MacDonald Community Fellows 2019-2020
Computer Literacy Project at El Centro
Student: Elyse Armstrong
Community partner: El Centro Hispano
Elyse Armstrong was a fellow as a senior global studies and geography major with a minor in social and economic justice from Hickory, North Carolina, Through the MacDonald Fellowship, she created the Computer Literacy Project at El Centro Hispano. The Project provided computers to enable Hispanic/Latinx day workers to learn how to operate computers, utilize the internet and work towards obtaining GEDs online. The goal of this program was to increase computer literacy for Hispanic/Latinx day laborers within the Carrboro-Chapel Hill area so that they may pursue higher education or other professional opportunities. This course provided clients with the opportunity to enroll in Plazas Comunitarias, through which students earn elementary and middle school certificates. After earning these certificates, they can take classes to prepare for HiSET exams to receive their high school equivalency diploma.
Student: Madeleine Laughon
Community partner: TABLE, Inc.
Madeleine Laughon was a fellow as a junior chemistry major with a concentration in biology from Chapel Hill, North Carolina. As an advocate for local hunger relief and nutrition education, she volunteered with TABLE, Inc. in Carrboro since her first year at UNC-Chapel Hill. Laughon has led weekly nutritional lessons through TABLE’s SnackChef program. SnackChef provides food to local after-school programs and aims to teach kids how to make fun, healthy snacks while also incorporating an engaging nutritional activity. Through the MacDonald Fellowship, Laughon created and directed a pilot SnackCook program to provide new monthly cooking lessons to after-school students at Smith Middle School. SnackCook introduced children to smart cooking habits and simultaneously expanded the range of foods available to prepare each week.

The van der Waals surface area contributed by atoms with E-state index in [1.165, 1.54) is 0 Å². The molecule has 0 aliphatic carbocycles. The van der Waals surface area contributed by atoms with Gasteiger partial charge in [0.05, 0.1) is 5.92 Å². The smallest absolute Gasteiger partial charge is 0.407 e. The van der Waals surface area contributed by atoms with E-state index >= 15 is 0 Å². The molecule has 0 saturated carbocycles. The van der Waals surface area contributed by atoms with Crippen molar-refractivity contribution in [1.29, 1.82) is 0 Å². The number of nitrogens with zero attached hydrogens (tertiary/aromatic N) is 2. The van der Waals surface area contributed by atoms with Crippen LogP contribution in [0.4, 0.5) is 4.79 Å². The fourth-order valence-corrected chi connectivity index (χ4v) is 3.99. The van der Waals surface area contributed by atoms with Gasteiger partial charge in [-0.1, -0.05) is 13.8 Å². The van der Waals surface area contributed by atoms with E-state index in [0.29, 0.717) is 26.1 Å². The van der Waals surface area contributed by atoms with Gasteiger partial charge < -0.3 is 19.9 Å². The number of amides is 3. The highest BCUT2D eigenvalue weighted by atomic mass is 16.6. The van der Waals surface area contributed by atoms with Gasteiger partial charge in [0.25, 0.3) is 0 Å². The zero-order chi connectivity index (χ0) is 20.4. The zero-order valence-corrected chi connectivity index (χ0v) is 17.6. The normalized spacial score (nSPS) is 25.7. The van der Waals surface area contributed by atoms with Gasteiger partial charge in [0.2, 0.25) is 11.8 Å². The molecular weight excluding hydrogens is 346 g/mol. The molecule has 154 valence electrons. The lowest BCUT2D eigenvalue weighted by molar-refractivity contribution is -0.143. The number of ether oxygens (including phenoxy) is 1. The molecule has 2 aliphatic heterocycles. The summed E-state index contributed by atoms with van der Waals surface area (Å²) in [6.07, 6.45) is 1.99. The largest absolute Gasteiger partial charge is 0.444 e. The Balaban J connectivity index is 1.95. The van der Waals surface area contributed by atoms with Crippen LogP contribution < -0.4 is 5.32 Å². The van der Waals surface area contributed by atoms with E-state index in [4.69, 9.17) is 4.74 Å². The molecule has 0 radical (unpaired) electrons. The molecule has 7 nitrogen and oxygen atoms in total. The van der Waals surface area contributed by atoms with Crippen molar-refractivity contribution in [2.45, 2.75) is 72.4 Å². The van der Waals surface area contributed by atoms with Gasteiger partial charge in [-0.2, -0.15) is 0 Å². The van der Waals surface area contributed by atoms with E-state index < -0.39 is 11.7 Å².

Student: Veronica Correa
Community partner: UNC Center for Latino Health
Veronica Correa was a fellow as a senior environmental science major with a minor in media and journalism from Ann Arbor, Michigan. She had volunteered for the UNC Center for Latino Health since the summer of 2018. CELAH’s mission is to provide culturally relevant and high-quality medical care for Spanish-speaking patients from throughout North Carolina. Through her volunteer position, Correa helped translate for patients during the check-in and check-out process at UNC Health Care. In collaboration with CELAH’s director, Claudia Rojas, Correa developed Salud, a comprehensive online platform with Spanish-language resources for medical needs.
Student: Victoria Nguyen
Community partner: Refugee Community Partnership
Victoria Nguyen was a fellow as a junior nutrition major with a chemistry minor from Durham, North Carolina. Having been involved with Refugee Community Partnership since her first year at Carolina, Nguyen built relationships with refugee families to provide long-term support in their lives in North Carolina. As a MacDonald fellow, Nguyen strengthened RCP’s partnership program with UNC Doulas, which provides support to pregnant refugee mothers during delivery. The key component of the RCP-Doula Partnership is providing in-person interpreters who are refugee community members themselves. These individuals are not only language interpreters, but cultural interpreters as well. Nguyen used her MacDonald Fellowship funds to compensate interpreters, to make them a consistent part of the program. Nguyen also created media and literature to inform both refugee members and the broader community about the partnership. She built partnerships with public health workers and nutrition and maternal and child health professors at Carolina to create informational materials on proper prenatal nutrition that was both culturally sensitive and appropriate. Lastly, Nguyen collected qualitative and quantitative reporting on the outcomes of this program.